LO Generation and Distribution for 60GHz Phased Array Transceivers
- Author(s): Marcu, Cristian
- Advisor(s): Niknejad, Ali M
- et al.
Increased memory capacity and processing power in mobile devices has created a need for radios that can transmit data at multi-Gb/s rates over a short range. However, battery capacity has not kept pace with these advances so power consumption must be kept to a minimum to maintain long battery life. Furthermore, consumer devices require low cost components due to the strong market pressures continuously driving down Average Selling Prices (ASP) leading to diminishing margins. This means a fully integrated solution including RF and baseband components is more attractive than a modular solution.
The allocation of 7GHz of unlicensed bandwidth in the 60GHz band and the increasing speed of CMOS technology provides an excellent opportunity for low cost, high data rate, fully integrated radios to fulfill the unique requirements of modern mobile devices. Phased array transceivers using simple modulation schemes should be used due to their high energy efficiency. Phased arrays use spatial power combining to help overcome the high path loss at 60GHz and also provide beam-steering capabilities which can help to overcome fading issues and create a secure means of communication.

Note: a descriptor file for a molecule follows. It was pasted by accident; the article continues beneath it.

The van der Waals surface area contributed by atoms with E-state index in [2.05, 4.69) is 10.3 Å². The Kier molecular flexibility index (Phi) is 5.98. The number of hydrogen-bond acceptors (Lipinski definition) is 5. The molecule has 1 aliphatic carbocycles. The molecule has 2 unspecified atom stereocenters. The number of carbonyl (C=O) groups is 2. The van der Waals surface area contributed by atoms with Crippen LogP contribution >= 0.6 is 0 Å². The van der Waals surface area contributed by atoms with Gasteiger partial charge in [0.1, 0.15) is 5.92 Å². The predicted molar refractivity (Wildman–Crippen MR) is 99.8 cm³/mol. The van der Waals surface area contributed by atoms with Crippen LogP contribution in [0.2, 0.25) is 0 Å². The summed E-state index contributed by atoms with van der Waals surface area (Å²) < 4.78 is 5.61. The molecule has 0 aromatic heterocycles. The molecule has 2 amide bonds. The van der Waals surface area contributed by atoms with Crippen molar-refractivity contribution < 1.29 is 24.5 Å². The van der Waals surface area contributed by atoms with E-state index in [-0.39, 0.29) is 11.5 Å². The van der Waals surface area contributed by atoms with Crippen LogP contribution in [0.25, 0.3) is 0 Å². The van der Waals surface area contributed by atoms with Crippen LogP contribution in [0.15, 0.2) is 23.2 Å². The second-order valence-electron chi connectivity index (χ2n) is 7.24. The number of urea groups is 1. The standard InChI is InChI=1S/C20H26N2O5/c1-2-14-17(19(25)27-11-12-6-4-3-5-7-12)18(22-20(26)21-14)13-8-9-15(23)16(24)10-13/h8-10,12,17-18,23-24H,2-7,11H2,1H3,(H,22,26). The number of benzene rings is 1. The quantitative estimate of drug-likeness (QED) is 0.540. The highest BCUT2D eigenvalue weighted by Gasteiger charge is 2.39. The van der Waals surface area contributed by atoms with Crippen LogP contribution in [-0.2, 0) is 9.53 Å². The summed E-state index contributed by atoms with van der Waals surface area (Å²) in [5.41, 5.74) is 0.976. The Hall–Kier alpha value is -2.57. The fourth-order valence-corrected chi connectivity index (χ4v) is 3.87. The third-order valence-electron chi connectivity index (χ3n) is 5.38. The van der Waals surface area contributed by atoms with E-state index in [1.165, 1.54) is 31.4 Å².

Significant progress has been been made recently in the design of mm-wave CMOS building blocks and transceivers, including some phased array transceivers. However, very little attention has been paid to systematic optimization and design of the LO generation and distribution subsystem. In this thesis we use the baseband phase shifting architecture as a vehicle for optimizing LO generation and distribution in phased array transceivers. We propose strategies for optimal low power design with a focus on holistic optimization from architectural choices down to block level design resulting in an optimal and scalable LO distribution methodology. Finally, we present sample designs of building blocks such as oscillators and phase locked loops as well as a full LO generation and distribution subsystem for a 4-element baseband phased-array transceiver in a standard digital 65nm CMOS process.